The truth is, when we are able to see times of loss and pain as inevitable and even necessary, we are able to metabolize this suffering into something beautiful, and even sacred. When we distance ourselves from grief, and avoid the intimacy with the pain and visceral aliveness of grief, we really can’t be intimate with any other emotion or experience in the capacity we deserve and want.

While I know that this descend into the dark waters of grief can feel daunting, I also know that we can successfully come back up, cleansed, naked and new. This descent is a rite of passage reminding us that we are in fact creatures of the earth, to one day return to the soil offering it fertile ground for something else to birth.

I want to share some of my favorite rituals for processing, feeling and moving grief.

  • Talking Circle. Possibly one of the most basic, yet profound, healing rituals around grief. This community ritual is simple. Everyone is invited to take time to become present. This may be done by a guided meditation, meaningful poems or even breath work. Following this centering, everyone is invited to share whatever grief they are carrying. It is important to not offer advice, and just allow people to share, and simply practice saying “We hear you.” or “Thank you.” Space holding is important, practice not giving answers. Grief is not a problem to be solved, it is an experience to be witnessed.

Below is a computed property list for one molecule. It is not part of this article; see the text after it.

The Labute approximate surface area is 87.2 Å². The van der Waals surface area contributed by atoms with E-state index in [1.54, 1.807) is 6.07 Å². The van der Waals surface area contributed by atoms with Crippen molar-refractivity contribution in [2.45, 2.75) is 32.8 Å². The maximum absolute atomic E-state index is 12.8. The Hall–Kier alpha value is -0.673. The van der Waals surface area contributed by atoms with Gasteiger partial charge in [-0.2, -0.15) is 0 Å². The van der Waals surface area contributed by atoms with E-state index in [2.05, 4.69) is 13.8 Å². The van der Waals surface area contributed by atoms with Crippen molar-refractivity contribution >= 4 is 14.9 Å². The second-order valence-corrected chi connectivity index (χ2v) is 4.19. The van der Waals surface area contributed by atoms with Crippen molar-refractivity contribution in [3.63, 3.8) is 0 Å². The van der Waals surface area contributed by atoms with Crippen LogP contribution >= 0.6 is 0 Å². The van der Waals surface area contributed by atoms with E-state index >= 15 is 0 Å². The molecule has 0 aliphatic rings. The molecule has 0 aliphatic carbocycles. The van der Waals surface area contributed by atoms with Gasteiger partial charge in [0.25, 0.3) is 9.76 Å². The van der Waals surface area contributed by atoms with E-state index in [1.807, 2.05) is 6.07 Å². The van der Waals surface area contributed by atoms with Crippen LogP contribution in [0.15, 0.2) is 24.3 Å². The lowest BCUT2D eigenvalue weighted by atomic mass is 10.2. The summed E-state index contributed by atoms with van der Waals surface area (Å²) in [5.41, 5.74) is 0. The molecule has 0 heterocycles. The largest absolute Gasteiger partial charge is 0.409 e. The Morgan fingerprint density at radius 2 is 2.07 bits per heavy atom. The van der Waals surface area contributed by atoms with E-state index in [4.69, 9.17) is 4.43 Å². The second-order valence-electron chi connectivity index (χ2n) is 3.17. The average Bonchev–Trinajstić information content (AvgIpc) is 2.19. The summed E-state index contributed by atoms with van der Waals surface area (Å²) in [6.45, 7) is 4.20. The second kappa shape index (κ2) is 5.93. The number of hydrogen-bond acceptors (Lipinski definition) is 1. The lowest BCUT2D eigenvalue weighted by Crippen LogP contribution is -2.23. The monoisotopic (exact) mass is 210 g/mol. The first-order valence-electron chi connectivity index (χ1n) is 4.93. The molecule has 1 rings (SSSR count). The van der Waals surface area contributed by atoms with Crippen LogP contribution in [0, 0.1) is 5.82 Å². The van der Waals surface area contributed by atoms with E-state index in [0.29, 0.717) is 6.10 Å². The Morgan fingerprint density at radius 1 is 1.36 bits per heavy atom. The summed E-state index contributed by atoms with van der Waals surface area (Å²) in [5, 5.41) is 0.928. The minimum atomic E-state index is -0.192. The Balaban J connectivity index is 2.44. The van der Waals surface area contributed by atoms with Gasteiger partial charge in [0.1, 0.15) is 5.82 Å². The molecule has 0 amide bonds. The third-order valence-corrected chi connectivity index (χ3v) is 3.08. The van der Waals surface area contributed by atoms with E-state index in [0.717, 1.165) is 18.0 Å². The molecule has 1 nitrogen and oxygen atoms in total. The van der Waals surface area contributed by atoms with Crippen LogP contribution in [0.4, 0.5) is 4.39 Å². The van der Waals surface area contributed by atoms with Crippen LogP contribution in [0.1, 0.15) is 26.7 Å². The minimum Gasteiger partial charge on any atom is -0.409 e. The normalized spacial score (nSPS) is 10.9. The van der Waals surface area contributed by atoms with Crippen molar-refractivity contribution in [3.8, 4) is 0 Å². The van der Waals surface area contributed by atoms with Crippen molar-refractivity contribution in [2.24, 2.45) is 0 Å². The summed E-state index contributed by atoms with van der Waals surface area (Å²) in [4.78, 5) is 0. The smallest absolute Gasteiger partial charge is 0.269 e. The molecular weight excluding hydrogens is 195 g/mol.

• Loving Kindness Meditation. This is a powerful prayer that can help us access our own inner peace. There are many versions of this meditation, and I encourage you to find the one that resonates most deeply with you.

  • Move Your Body. Grief tends to make us want to freeze. Moving our bodies helps us move grief beyond us. It helps us process without the need to think and rationalize it. Movement should be gentle. It can include yoga, walking, hiking in nature, walking along the beach, or even dancing.

Thank you for joining me on this journey through grief. I would love to hear your feedback, comments and even your own grief rituals.